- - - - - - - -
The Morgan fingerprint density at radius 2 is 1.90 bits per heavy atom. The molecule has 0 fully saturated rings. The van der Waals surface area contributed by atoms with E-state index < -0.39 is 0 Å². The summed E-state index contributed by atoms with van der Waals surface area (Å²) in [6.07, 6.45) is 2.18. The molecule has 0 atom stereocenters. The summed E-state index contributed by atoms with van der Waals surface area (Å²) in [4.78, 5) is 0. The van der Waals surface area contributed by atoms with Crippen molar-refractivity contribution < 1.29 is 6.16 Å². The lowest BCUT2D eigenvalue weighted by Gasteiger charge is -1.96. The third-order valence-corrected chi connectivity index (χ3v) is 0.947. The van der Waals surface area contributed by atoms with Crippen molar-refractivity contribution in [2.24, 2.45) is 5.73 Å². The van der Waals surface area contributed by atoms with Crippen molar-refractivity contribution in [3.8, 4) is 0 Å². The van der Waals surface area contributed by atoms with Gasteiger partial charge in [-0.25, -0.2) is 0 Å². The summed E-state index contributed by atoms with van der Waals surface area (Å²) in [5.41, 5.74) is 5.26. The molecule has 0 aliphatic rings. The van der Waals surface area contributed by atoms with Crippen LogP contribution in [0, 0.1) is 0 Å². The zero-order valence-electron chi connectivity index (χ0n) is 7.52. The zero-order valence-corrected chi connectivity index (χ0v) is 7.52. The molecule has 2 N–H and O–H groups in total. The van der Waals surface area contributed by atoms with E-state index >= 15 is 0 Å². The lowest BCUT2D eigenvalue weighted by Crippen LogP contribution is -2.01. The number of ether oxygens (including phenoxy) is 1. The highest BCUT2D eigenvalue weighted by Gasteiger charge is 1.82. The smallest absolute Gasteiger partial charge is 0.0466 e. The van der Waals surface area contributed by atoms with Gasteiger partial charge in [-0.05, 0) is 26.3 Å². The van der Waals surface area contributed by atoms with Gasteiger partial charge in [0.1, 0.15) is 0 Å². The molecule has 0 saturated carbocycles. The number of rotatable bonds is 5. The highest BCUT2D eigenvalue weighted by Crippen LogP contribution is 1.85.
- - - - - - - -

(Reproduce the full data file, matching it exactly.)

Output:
The Morgan fingerprint density at radius 2 is 1.90 bits per heavy atom. The molecule has 0 fully saturated rings. The van der Waals surface area contributed by atoms with E-state index < -0.39 is 0 Å². The summed E-state index contributed by atoms with van der Waals surface area (Å²) in [6.07, 6.45) is 2.18. The molecule has 0 atom stereocenters. The summed E-state index contributed by atoms with van der Waals surface area (Å²) in [4.78, 5) is 0. The van der Waals surface area contributed by atoms with Crippen molar-refractivity contribution < 1.29 is 6.16 Å². The lowest BCUT2D eigenvalue weighted by Gasteiger charge is -1.96. The third-order valence-corrected chi connectivity index (χ3v) is 0.947. The van der Waals surface area contributed by atoms with Crippen molar-refractivity contribution in [2.24, 2.45) is 5.73 Å². The van der Waals surface area contributed by atoms with Crippen molar-refractivity contribution in [3.8, 4) is 0 Å². The van der Waals surface area contributed by atoms with Gasteiger partial charge in [-0.25, -0.2) is 0 Å². The summed E-state index contributed by atoms with van der Waals surface area (Å²) in [5.41, 5.74) is 5.26. The molecule has 0 aliphatic rings. The van der Waals surface area contributed by atoms with Crippen LogP contribution in [0, 0.1) is 0 Å². The zero-order valence-electron chi connectivity index (χ0n) is 7.52. The zero-order valence-corrected chi connectivity index (χ0v) is 7.52. The molecule has 2 N–H and O–H groups in total. The van der Waals surface area contributed by atoms with E-state index >= 15 is 0 Å². The lowest BCUT2D eigenvalue weighted by Crippen LogP contribution is -2.01. The number of ether oxygens (including phenoxy) is 1. The highest BCUT2D eigenvalue weighted by Gasteiger charge is 1.82. The smallest absolute Gasteiger partial charge is 0.0466 e. The van der Waals surface area contributed by atoms with Gasteiger partial charge in [-0.05, 0) is 26.3 Å². The van der Waals surface area contributed by atoms with Gasteiger partial charge in [0.1, 0.15) is 0 Å². The molecule has 0 saturated carbocycles. The number of rotatable bonds is 5. The highest BCUT2D eigenvalue weighted by Crippen LogP contribution is 1.85.